The findings, published by the National Institute for Health Research (NIHR) Journals Library in Health Services and Delivery Research this week (8 August) showed 44% of prisons do not have a policy on the care and management of older prisoners and there was a lack of integration between health and social care services.
Planning for an older prisoner’s release from jail was also frequently non-existent leading to their health and social care needs not being met once they were out in the community – unless they lived in probation-approved premises immediately on release.
Professor Jenny Shaw, from the Offender Health Research Network based at the Institute of Brain Behaviour and Mental Health at The University of Manchester, said specialised assessments were required for older patients because they have more complex health and social care needs than their younger counterparts and those of a similar age living in the community.
Earlier studies have shown approximately 85% of older prisoners having had one or more major illness with the most frequently reported health conditions being cardiovascular diseases, arthritis, back problems, respiratory diseases and depression. They are also at greater risk of becoming isolated and are less likely to have social support, putting them at a greater risk of developing mental health difficulties.
The Manchester research, led by Professor Shaw, looked at serving male prisoners over age 60 at all prisons in England and Wales.
It found some positive improvements including that the number of prisons appointing a member of staff to act as an Older Prisoner Lead had increased in recent years. But these staff did not all appear to be fully active in their roles in tailoring and improving services for older prisoners.
The study also found the Department of Health’s recommendation to provide older prisoners with a specific health and social care assessment when they arrived at prison was largely unmet.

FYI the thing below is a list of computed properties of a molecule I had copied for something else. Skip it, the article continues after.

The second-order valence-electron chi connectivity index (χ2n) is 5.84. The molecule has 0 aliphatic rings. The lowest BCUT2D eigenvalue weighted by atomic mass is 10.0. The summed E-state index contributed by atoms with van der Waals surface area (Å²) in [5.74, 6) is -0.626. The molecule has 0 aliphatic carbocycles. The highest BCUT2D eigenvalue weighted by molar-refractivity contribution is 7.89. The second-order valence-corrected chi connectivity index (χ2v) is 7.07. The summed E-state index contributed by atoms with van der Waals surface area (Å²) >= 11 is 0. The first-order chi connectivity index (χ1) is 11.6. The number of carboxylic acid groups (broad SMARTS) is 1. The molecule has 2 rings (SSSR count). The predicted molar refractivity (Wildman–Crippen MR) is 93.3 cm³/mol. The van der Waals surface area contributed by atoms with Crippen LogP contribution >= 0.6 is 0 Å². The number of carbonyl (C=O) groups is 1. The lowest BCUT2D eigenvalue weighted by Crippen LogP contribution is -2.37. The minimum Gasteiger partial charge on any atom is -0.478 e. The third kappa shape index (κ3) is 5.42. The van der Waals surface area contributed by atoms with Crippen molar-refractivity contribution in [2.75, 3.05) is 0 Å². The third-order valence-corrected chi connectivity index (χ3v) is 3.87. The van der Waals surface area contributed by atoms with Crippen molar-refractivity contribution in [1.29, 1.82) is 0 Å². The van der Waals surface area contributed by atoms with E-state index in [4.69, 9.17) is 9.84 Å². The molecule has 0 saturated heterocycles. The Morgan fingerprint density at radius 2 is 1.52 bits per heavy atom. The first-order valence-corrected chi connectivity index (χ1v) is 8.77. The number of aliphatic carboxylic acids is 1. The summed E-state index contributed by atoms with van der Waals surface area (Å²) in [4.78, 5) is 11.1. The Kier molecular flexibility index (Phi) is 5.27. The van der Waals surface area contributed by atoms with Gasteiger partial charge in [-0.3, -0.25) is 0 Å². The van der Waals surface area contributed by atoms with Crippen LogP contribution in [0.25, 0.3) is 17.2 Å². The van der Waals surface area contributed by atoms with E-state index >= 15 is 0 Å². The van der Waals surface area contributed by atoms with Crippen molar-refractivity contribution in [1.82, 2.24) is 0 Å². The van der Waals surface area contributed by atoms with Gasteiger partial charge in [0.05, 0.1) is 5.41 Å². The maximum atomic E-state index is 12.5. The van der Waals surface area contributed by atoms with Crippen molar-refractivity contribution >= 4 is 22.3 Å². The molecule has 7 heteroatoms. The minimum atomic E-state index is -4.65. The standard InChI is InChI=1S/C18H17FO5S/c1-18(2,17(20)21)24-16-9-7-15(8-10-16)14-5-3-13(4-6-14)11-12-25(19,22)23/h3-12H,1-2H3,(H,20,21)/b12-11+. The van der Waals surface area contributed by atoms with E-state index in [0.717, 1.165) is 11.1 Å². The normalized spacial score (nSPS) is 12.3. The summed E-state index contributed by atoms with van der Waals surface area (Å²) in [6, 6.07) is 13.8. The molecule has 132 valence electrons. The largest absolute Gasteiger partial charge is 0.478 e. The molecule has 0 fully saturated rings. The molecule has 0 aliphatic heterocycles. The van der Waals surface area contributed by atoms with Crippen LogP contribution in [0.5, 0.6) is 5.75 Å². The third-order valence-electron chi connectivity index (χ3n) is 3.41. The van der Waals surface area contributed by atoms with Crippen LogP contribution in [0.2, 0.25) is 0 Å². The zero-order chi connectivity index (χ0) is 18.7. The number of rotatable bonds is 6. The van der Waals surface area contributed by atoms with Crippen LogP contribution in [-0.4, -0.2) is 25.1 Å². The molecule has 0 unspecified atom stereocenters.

Professor Shaw said: “There seems to be ambiguity regarding the responsibility for older prisoners’ social care. We also found that the geographical organisation of social services can result in the responsible social service being located a considerable distance from where prisoners are being held. In such instances, local social services do not co-ordinate their care.”
“Older prisoners have on average almost three unmet health and social care needs on entry to prison and the most frequent unmet need was in relation to knowing where to get information about their care. We are now calling for a series of improvements to be made.”
Suggested improvements include housing older prisoners near to where they will live when they are released to improve the co-ordination of their care and a thorough health and social care entry assessment for all older prisoners which is then reviewed throughout their sentence. Guidelines also set out how to systematically address these health needs during a prisoner’s sentence and will now be piloted at a number of prisons in England.
The full report can be viewed here: http://www.journalslibrary.nihr.ac.uk/hsdr/volume-1/issue-5.
Notes for editors
For further information or to request an interview with Professor Jenny Shaw, please contact: Alison Barbuti | Media Relations Officer |The University of Manchester | Tel. +44 (0)161 275 8383 | Mobile 07887 561 318 |Email: email@example.com